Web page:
'''CS4CS''' stands for '''Citizen Science for Citizen Science'''. It describes what you are looking at, i.e. the collection of forms, templates and queries that can be accessed from this wiki's [[Portal: citizen science]] page. This protect is sponsored by the EU FP 7 [ Citizen CyberLab]. Its aim is to collect information about Citizen Science Projects that are of interest to citizen science researchers but also to the public at large. See also: [[CS4CS technical documentation]]  +
Celebrate Urban Birds engages urban and rural residents in science, cultural, and community activities related to birds. Participants receive or download a free kit with posters, flower seeds, and data forms, then observe a small, defined bird-watching area for 10 minutes and report on the presence or absence of 16 species of birds. ([ Citizen Science Program], The Cornell Lab of Ornithology, retrieved Sept. 24 2013)  +
Crowdsourced analysis of cancerous tissue: using images from Cancer Research UK volunteers help to classify archived cancer samples.  +
Citizen Sort is a website that contains tools and games to classify various species of insects, animals, and plants.  +
Several Citizen Science projects are custom made, i.e. do not rely on software packages that does "most of the job".  +
This is just a project description that can be used for testing .... At some point it will be removed....  +
Cornell Lab develops interactive online tools to engage hundreds of thousands of people in contributing bird observations and exploring the results.  +
CrowdCrafting is a free, open-source crowd-sourcing and micro-tasking platform powered by the PyBossa software. This platform enables people to create and run projects that utilise online assistance in performing tasks that require human cognition such as image classification, transcription, geocoding and more. CrodCrafting is there to help researchers, civic hackers and developers to create projects where anyone around the world with some time, interest and an internet connection can contribute. ([ about], retrieved 19:02, 14 October 2013 (CEST))  +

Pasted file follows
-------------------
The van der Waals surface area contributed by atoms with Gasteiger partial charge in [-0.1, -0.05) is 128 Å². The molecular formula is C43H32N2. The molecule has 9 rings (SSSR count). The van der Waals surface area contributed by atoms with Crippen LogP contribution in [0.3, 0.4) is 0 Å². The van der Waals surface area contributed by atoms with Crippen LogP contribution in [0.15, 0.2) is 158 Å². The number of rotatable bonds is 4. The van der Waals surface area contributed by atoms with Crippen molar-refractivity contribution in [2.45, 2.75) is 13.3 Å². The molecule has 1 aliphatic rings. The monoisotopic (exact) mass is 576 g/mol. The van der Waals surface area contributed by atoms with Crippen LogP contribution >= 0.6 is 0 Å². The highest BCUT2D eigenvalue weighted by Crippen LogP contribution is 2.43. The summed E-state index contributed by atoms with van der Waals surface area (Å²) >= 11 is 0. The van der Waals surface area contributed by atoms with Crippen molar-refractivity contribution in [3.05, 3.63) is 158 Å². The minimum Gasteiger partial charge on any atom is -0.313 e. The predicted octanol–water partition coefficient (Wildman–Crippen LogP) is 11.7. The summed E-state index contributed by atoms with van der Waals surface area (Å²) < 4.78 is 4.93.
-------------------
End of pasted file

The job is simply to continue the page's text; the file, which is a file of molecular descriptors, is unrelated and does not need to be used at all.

According to [ Wikipedia] (10/2013), The ESP Game is an idea in computer science for addressing the problem of creating difficult metadata. The idea behind the game is to use the computational power of humans to perform a task that computers cannot do (originally, image recognition) by packaging the task as a game. It was originally conceived by Luis von Ahn of Carnegie Mellon University. Google bought a licence to create its own version of the game in 2006 called "Image labeler" in order to return better search results for its online images. Google's version was shut down on September 16, 2011 as part of the Google Labs closure in September 2011.  +
Einstein@Home is a World Year of Physics 2005 and an International Year of Astronomy 2009 project supported by the American Physical Society (APS) and by a number of international organizations. Einstein@Home uses volounteers computer's idle time to perform physical calculations.  + provides a web and mobile app for the generation of forms (questionnaires) and freely hosted project websites for data collection. Data are collected (including GPS and media) using multiple phones and all data can be viewed centrally (using Google Maps / tables / charts).  +